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Conventional vs. FHA financing: Which is cheaper?

By   |  Posted in First-Time Homebuyers

The U.S. Department of Housing and Urban Development (HUD) announced on February 27 that mortgage insurance premiums on FHA loans are set to rise starting April 1, increasing the cost of these mortgages to all new purchase and refinance borrowers.

Lenders say that borrowers who can qualify for conventional financing may actually find the monthly payments are lower (even if they must pay private mortgage insurance) than FHA loans.

"Even before this insurance premium increase, monthly payments were pretty close between a conventional loan with PMI and an FHA loan, but now the distinction becomes clearer and conventional financing will usually be the better deal," says Rick Sharga, executive vice president of Carrington Mortgage Holdings in Santa Ana, Calif.

This latest increase marks the fourth time FHA insurance premiums have risen since April 2010. For FHA loans under $625,500, the annual premium will increase by 0.10 percent to a total of 1.25 percent of the loan amount, while loans above $625,500 will see a 0.35 percent increase, totaling 1.5 percent of the loan amount. Upfront premiums will increase by 0.75 percent, according to HUD.

Conventional vs. FHA financing: Which is cheaper? 

FHA loans appeal to borrowers because they only require 3.5 percent down, have less-stringent credit qualifications and currently allow seller concessions of 6 percent of the purchase price as opposed to conventional financing which caps seller contributions for closing costs at 3 percent.

While many borrowers assume conventional loans require a down payment of 10 percent to 20 percent, some large lenders like Wells Fargo are currently offering conventional loans with as little as 5 percent down.

"About 10 percent of the loans I handle are conventional loans with 5 percent down, and some other lenders I know do more of those," says Doug Benner, a senior loan officer with Embrace Home Loans in Rockville, Md.

Sharga estimates that perhaps 10 percent of all mortgages are conventional loans with a down payment of 5 percent or less. That said, he maintains that in order to qualify, conventional borrowers need a steady job history, a credit score above 700, full documentation of income and assets, a low debt-to-income ratio and must buy a home in a neighborhood with stable prices.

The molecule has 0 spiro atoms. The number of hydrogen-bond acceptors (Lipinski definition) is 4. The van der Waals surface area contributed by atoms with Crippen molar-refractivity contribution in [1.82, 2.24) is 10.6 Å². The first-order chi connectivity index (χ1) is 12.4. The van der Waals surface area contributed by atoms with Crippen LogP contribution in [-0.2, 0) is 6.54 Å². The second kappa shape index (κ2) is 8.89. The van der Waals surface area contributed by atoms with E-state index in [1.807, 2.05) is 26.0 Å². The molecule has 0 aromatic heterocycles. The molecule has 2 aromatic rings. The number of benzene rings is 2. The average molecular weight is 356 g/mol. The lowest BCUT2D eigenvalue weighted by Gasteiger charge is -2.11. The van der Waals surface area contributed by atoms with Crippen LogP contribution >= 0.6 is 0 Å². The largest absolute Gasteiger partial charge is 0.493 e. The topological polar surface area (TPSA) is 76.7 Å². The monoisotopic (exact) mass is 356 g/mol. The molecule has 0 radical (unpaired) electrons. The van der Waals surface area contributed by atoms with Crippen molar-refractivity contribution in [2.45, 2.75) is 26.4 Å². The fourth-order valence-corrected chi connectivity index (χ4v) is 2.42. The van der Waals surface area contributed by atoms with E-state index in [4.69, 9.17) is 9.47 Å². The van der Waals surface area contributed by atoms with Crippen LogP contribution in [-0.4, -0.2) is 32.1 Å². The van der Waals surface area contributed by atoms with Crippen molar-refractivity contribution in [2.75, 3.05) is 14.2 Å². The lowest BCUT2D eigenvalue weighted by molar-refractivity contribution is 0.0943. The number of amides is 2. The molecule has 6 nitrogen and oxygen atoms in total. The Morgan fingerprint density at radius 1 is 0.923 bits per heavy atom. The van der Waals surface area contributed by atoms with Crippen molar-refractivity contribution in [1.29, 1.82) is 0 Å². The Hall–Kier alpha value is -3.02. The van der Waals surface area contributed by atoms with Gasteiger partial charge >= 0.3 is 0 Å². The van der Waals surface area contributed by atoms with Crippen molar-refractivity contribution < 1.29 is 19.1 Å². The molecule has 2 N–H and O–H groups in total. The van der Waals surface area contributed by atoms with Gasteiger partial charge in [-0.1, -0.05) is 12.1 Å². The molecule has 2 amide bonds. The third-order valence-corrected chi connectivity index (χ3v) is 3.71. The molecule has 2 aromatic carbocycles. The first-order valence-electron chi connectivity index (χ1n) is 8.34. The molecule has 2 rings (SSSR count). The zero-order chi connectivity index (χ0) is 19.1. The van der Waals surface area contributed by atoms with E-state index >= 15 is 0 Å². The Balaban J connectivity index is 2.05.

Unlike FHA loans, interest rates and PMI premiums on conventional mortgages are determined by risk-based pricing. Borrowers with lower credit scores will have higher mortgage rates and PMI premiums. "If your credit is below 680, an FHA loan is usually a better bet," says Frank Donnelly, president of the Mortgage Bankers Association of Metropolitan Washington in Washington, D.C. "Also, conventional loans usually have a debt-to-income ratio ceiling of 45 percent, while FHA loans sometimes go as high as 50 percent."

Insurance premiums are rising for several reasons

"One of the Obama administration's goals is lower consumer reliance on FHA loans, which are now about 30 percent or more of all loans," says Donnelly. "One way to reduce reliance on government loans is to make them more expensive than conventional loans."

Benner says that since FHA loans are funded by insurance premiums rather than taxpayer dollars, the insurance is likely needed to offset the losses incurred by the agency, whose reserves have fallen below the two percent threshold required by Congress.

Sharga speculates that since FHA default rates have been rising, the agency may be using higher insurance premiums to deter marginal borrowers.

Impact on borrowers 

According to Donnelly, the monthly payment on a $220,000 purchase with 3.5 percent down will rise from $1,195 to $1,213 once the higher premiums start.

"Anyone with imperfect credit and minimal funds for a down payment will be impacted by these new insurance premiums, because those borrowers generally cannot qualify for conventional financing," says Benner.

Donnelly says that any borrower making a down payment of less than 10 percent should have a lender run the numbers on both an FHA and conventional loan (with PMI) to see which one works best. He says not all lenders will realize they should look at both loan options, so borrowers need to be proactive and ask for this comparison.

For example, a $220,000 purchase with a down payment of 5 percent will require a monthly FHA payment of $1,185. A conventional borrower with a credit score of 760 or above would pay $1,086 per month on that same loan.

"Borrowers need to keep this all in context," says Sharga. "Regardless of whether you go with FHA or conventional financing, you are getting a great deal and looking at better affordability than almost any time in history."

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About the author:

MLMichele Lerner, author of "HOMEBUYING: Tough Times, First Time, Any Time", has been writing about personal finance and real estate for more than two decades for a variety of publications and websites including Investopedia, Insurance.com, HSH.com, SavingsAccount.com, National Real Estate Investor magazine, The Washington Times, Urban Land magazine, NAREIT's REIT magazine and numerous Realtor associations.

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